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Bird wishlist for 2021 (2 Viewers)

jqmhelios

Well-known member
2021's almost here, and likewise my desires to see specific birds have developed as well. For 2021, my wishlist is:
1. White-tailed eagle (Will visit Mull in order to look for the eagles, I know several places where they can be reliably seen, including an area giving great views of a nest from a huge distance away. I'm talking about the one overlooked by the Mull Eagle Watch hide. Reviews I get about the sea eagles here are a little overwhelming, to be honest)
2. Golden eagle (Seen a lot in Spain and still can't get enough of these, know several extremely good locations for them on Mull)
3. Hen harrier (All my photos of them are bad, maybe because I never looked hard enough. However places on Mull during summer light should give great views)
4. White-headed duck (Saw tonnes of marbled ducks but never a white-headed duck! Hopefully I'll get lucky)
5. Great bittern (Always a treat to observe, and thankfully there is a great place for them right next to Ely. Literally one stop by train)
6. Osprey (Never payed much attention to these guys. Hopefully Rutland Water will take away my desire to go under a raging sun miles to see the El Hondo pair)
7. Long-eared owl (Wanted to see a long-eared owl roost for eons, and only found out about one nearby recently)
8. Montagu's harrier (Always delightful to observe, love seeing them near La Mata near the lemon groves, something is amazing about them here)
9. Red grouse (Never was able to see despite searches)
10. European bee-eater (Just too beautiful!)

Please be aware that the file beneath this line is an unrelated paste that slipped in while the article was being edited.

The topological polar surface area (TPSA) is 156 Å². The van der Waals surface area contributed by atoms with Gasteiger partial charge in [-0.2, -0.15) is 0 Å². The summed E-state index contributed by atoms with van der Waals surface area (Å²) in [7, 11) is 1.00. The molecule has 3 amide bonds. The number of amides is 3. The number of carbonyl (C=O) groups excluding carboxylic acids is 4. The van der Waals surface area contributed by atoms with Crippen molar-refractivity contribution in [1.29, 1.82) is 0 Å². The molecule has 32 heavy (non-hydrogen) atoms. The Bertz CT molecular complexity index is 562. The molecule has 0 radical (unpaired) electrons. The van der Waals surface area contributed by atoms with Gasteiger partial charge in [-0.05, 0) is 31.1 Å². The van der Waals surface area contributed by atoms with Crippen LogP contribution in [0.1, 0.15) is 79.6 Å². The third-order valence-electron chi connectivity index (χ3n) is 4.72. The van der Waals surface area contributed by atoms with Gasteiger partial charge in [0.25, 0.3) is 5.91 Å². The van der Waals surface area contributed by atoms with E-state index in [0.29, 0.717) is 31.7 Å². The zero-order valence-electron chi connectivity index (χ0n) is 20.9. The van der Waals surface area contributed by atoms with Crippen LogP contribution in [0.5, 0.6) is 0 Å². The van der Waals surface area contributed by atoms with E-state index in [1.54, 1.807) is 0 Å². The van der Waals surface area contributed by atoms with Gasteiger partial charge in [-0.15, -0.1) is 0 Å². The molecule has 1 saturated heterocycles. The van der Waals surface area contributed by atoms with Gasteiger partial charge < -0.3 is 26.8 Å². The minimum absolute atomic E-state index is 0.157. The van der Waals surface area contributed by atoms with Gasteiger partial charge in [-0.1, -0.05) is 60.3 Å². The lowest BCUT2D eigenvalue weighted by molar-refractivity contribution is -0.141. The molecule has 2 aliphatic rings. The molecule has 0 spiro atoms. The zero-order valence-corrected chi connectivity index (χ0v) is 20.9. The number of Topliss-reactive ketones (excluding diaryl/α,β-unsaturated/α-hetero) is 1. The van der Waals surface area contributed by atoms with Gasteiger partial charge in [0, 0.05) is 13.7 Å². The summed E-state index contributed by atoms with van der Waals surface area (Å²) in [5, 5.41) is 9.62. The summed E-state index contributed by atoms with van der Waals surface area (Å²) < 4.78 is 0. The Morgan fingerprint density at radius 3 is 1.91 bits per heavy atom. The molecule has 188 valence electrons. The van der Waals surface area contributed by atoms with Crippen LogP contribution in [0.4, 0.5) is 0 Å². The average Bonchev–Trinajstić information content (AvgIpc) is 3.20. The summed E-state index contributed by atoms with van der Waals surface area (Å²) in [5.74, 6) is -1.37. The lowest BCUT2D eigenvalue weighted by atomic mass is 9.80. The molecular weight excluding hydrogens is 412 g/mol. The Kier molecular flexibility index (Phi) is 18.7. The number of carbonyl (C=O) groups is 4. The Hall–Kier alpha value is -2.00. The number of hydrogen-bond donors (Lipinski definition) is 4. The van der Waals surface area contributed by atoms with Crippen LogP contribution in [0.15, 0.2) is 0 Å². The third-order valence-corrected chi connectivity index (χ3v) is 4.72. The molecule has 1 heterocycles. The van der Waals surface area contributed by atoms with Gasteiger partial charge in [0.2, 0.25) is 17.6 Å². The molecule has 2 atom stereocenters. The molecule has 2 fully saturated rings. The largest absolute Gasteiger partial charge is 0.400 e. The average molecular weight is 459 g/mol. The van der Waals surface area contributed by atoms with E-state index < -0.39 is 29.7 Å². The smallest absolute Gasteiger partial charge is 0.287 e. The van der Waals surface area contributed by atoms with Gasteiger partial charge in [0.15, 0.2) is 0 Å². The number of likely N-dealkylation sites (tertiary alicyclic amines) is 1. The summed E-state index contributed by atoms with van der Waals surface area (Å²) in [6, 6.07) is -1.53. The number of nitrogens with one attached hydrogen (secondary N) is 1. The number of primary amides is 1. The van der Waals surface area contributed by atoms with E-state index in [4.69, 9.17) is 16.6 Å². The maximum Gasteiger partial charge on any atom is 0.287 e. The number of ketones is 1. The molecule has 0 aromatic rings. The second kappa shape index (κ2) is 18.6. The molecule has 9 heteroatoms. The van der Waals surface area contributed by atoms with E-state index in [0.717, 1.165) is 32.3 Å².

Most of these are easy. I'm very lazy for most of them. The only real trip I'll undertake is over Mull looking for eagles.
 

lgonz1008

Well-known member
2021 has the potential of being a great year for already just compared to 2020, I only have 2 trips planned for the year outside of my home state which hopefully will give me at least some of these birds (As usual the closer it is to 1, the more I want to see it):

10. White-tailed Ptarmigan (honestly any game bird is good, but it would be a highlight to see this cold weather specialist while birding the peaks of Glacier National Park)
9. Sword-billed Hummingbird (similar to the previous spot, almost any hummer from Northern Ecuador would be good, but I'll just put the one that's easy to find an a show stopper)
8. Andean Potoo (I'm a sucker for nocturnal birds and having my second Potoo species in my life list will bring a huge grin to my face, not unlike the ones you see in those creepy-ish photos of Great Potoo)
7. Andean Condor (I think we all know why this bird is here)
6. American Three-toed Woodpecker (Sadly one of two woodpeckers I dipped on while traveling through Oregon, so I'm hoping that Glacier and Yellowstone help me catch up with this one along with Williamson's Sapsucker and maybe, just maybe, Lewis's Woodpecker)
5. Toucan Barbet (Colorful fruit eater from the Choco Region, not the only one in this list)
4. Any Thraupidae Tanager (Copout? Maybe, but they rank in my top 5 bird families, so having to pick between Scarlet-and-white, Gray-and-gold, Glistening-green Tanager, and who knows how many others, I'd rather just pack them all together)
3. Torrent Duck (Beautiful waterfowl from the rapid waters from the Andes? Yes please! Honorable Mention to the White-capped Dipper that shares the habitat with)
2. Giant Antpitta (Everyone knows and many have seen Maria or her relatives and I want to say I saw her too!)
1. Great Gray Owl (Way too much of a long shot, but I can dream of finding one in Glacier or Yellowstone, no?)

So that's my list of hopes and dreams, let's see how many I get and by extension, how many I'll have to move on to a wishlist in a later year!
 

PaulCountyDurham

Well-known member
United Kingdom
2021's almost here, and likewise my desires to see specific birds have developed as well. For 2021, my wishlist is: